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And so my heart's despair
Looks for thee ere the firstling smoke hath curl'd;
While the wrapt earth is at her morning prayer;
Ere yet she putteth on her workday air,
And robes her for the world,
When the sun-burst is o'er,
But never once I dare
Then that lost form appears,
So with Promethean moan,
In widowhood renew'd I learn to grieve;
Blest with one only thought, that I alone
Can fade—that thou thro' years shalt still shine on
In beauty—as in beauty art thou gone,
Thou morn that knew no eve,
In beauty art thou gone;
THE DYING MINSTREL.
By Mary Ann Browse.
Slowly and sadly, day by day,
As a fountain drieth she faded away.
Seldomer walk'd she the oak-trees among,
Less and less frequent became her song.
She would sit for hours, with her silent gaze
Fix'd on the harp that had brought such praise
And fame to her in her happier days.
Sometimes her voice breathed in silvery words,
And her hand stray'd carelessly over the chords,
Making uncertain melody,
Broken and wild as the wind-harp's sigh.
She had come from her own delicious clime, With its vineyards and groves of the chesnut and lime; From the flowers that bask'd 'neath unbounded skies, Various and bright as the rainbow's dyes; From the tongues that praised her, the hearts that adored,From the valleys and hills that her first songs heard. She was lured from her land of sunshine and smiles, By the meteor hope, that so many beguiles. And now she was dying!—dying afar, With clouded hopes, and an altered star; And her couch by strangers' hands was spread, And unknown steps were around her bed. She fear'd not death—she knew it must come, But she thought 'twould be sweet to die at home; But, alas! she knew that her wish was vain, And she never must see her dear land again!
'Twas a summer-sunset, and that soft hour On the minstrel's soul had ever most power; And she pray'd she might leave the feverish hearth, And again in the calm light of even go forth. They led her out by the darkening sea, And she thought of her own bright Italy, And turn'd her eyes o'er the twilight wave, Towards the spot where she wish'd so much for a grave. She took her harp,—o'er each trembling string Her fingers soon were wandering;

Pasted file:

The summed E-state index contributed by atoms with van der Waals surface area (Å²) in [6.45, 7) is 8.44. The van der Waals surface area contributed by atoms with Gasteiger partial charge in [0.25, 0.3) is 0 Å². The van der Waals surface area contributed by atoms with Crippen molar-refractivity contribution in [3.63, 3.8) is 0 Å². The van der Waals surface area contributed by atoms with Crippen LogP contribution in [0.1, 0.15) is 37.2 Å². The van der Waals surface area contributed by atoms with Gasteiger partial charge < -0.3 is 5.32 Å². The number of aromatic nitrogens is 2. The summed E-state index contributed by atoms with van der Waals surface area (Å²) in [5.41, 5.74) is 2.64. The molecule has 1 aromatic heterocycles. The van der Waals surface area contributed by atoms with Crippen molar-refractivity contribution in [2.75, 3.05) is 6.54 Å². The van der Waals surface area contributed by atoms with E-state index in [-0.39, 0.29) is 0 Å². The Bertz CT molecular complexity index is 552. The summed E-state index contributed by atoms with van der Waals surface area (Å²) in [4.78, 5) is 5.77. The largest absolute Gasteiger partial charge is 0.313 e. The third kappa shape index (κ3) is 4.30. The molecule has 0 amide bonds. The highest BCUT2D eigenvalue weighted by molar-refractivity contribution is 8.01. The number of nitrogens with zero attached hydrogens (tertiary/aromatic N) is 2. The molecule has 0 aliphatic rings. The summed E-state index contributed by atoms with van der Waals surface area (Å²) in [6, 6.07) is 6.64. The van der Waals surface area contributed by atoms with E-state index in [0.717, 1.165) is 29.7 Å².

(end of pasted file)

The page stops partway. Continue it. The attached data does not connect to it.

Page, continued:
Drawing forth note by note at first,
Careless of what the strain might be,
Into a sweet wild symphony:
While a tear was straying down her cheek,
And then her song no more was weak;
And there came an unearthly light o'er her eye,
But the song died away—and with it, too,
Down by the woods, where the blooming purple heather
Chaunting some old ballad, some wild and artless measure;
Or reading about Rosalind among the forest boughs:
In the golden age of courting, when the minutes, wing'd
with pleasure, Flew lightly at the whispering of lovers' fervent vows.
And sometimes on the page such a glorious light would
glisten— Such a flash from out the ether of a bright and purer sphere— That we closed the book with wonder, and sat us down to
listen, For we thought that angel voices were singing to us near.
Glimpses of a golden future, tender memories of the past, Hopes of deep and solemn import, from their spirit-home
above— Slightly veiled from our seeing by the glory round them
cast— Come like mirror'd shapes before us when the soul is fill'd
And the light which love had kindled had shed its halo
round us As we gazed upon the woodland with its old majestic trees, Mid the depth of nature's stillness how its silken fetters
bound us, And the secrets of the future were whisper'd 'mong the
Not the noblest strain of music pealing through the solemn
aisles, Till the old cathedral towers seem to vibrate with the spell, Fills the spirit with such rapture, or the fancy so beguiles, As the music of love's making on the chords it knows so
Years have flown—for youth is fleeting—love is like a
stranger guest; Yet the memory of its glory melts like music on our souls; Wits may sneer and fools deride it, pointing with a courtly
jestBut the passions of the morning manhood's calmer noon
THE QUARRY MAN.
The sun has seen him all day long,
With the sweat upon his brow, Tearing, with sinewy arm and strong,
Huge blocks from their beds below!
Little he knows, or seeks to ken,
Of all the great world beside; Who wields the sword, or who the pen,
Or if tyrants realms divide.
No need hath he of dainties rare,
Or of costly pampering wines; His lips are kiss'd by fragrant air,
On the rude rock where he dines.
That ruddy child, besmeared o'er With blackberries ripe, hathcome
With his frugal meal across the moor, From a lowly cottage home.
Again he seeks the ponderous rock,
And he strikes with giant might: The work of ages feels the shock,
And it rushes into light!
His time is measured by the sun—
Now he hails its western ray; Another hard day's toil is done,
And he whistles on his way.
Cheerly along the lone green lane,
He hears his children's voice again,